Inquiry judge Douglas Cunningham, however, said in a ruling Monday that Ursula Bennett and Don Barber, who wanted to record the inquiry as they saw fit, will be allowed access to the unedited raw video feed provided to accredited journalists by Rogers Cable.
(He noted as an aside that anybody could record the
“This access will promote freedom of expression, and allow Mr. Barber and Ms. Bennett to report on aspects of the Inquiry that may not be covered by the accredited media,” said Cunningham.
He said what wouldn’t be allowed was the endless filming of witnesses and their facial reactions with hand devices, through weeks of testimony, even when they were not on the stand.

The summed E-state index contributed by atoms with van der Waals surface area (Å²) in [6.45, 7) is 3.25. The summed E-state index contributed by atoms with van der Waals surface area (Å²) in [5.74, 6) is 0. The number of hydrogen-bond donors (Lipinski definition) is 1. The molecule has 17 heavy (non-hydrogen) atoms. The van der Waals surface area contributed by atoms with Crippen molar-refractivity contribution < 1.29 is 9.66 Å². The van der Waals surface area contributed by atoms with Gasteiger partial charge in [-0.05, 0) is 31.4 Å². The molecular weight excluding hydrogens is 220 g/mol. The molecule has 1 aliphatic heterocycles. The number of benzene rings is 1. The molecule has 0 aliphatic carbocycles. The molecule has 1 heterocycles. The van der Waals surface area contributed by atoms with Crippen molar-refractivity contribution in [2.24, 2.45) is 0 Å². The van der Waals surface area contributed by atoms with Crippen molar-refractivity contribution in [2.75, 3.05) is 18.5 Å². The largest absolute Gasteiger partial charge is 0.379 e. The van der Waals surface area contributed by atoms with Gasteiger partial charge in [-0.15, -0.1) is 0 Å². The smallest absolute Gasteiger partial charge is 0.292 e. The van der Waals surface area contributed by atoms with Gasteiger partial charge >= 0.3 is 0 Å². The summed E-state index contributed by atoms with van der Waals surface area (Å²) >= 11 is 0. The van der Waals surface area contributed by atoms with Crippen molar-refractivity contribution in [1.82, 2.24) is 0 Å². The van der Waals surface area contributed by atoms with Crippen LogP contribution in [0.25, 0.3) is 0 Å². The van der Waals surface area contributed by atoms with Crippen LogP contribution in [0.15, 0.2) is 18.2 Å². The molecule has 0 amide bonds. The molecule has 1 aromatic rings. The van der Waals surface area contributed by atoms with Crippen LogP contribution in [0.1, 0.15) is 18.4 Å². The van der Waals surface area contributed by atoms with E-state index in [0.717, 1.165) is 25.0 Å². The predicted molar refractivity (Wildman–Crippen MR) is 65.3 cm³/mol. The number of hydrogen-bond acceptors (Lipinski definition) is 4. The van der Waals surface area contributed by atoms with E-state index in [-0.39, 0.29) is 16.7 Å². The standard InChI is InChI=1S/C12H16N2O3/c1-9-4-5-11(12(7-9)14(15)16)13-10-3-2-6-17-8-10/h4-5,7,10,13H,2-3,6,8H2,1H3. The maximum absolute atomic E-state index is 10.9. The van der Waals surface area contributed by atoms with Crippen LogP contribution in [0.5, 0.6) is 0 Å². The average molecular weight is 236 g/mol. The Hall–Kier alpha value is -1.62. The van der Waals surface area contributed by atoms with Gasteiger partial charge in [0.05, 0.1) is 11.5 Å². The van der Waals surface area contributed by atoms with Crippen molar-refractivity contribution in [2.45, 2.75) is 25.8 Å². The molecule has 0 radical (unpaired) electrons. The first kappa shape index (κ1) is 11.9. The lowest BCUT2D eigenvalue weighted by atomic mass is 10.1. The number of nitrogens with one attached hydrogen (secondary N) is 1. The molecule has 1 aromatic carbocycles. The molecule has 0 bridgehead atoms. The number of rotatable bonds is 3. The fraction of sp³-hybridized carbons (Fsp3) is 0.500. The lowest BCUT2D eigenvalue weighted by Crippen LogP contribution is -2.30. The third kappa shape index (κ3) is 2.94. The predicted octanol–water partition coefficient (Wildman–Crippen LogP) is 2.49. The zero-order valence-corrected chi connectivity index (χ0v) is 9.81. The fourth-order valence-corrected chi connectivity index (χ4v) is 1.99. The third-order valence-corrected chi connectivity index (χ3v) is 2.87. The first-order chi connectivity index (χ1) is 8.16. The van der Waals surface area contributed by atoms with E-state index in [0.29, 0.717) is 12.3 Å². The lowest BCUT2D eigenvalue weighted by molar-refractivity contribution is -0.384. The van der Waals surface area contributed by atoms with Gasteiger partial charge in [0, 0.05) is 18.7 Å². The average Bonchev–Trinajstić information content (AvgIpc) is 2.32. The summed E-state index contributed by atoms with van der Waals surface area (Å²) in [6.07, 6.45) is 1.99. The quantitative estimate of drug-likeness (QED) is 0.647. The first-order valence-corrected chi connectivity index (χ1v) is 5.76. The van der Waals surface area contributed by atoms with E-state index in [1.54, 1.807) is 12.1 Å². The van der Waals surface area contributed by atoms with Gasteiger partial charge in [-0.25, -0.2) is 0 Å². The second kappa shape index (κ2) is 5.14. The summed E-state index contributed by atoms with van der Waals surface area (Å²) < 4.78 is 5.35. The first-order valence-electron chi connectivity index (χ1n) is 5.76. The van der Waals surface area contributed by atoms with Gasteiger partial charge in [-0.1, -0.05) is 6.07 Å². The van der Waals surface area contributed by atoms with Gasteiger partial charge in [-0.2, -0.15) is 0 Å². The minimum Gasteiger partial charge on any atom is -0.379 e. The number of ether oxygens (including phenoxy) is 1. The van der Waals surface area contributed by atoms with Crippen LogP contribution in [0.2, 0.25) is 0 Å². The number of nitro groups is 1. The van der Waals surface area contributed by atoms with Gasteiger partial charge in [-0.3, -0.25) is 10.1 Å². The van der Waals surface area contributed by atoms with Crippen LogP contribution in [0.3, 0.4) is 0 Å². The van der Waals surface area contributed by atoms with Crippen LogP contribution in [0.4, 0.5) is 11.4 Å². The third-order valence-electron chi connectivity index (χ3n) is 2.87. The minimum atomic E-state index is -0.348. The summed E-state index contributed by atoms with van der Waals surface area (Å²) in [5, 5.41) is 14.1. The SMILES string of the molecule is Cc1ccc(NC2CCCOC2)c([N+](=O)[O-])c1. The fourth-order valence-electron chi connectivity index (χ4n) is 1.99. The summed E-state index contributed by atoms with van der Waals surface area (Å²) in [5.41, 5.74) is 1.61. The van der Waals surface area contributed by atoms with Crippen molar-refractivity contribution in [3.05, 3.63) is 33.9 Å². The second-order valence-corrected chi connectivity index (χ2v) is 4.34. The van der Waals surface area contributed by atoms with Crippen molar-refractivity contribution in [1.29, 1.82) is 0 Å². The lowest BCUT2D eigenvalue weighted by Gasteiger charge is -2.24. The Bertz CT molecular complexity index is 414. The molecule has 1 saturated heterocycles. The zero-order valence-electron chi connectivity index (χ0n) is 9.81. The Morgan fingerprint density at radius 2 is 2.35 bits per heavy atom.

Cunningham also warned that citizen journalists would be liable under the same laws of defamation that guide accredited journalists.
“It cannot leave out important information that would give a different view of what transpired, embellish with circumstantial detail or select only fragments of material for their "spiciness.”
“While I cannot prevent biased reporting, it is not protected by our law of defamation and will not be condoned by this Inquiry,” said Cunningham.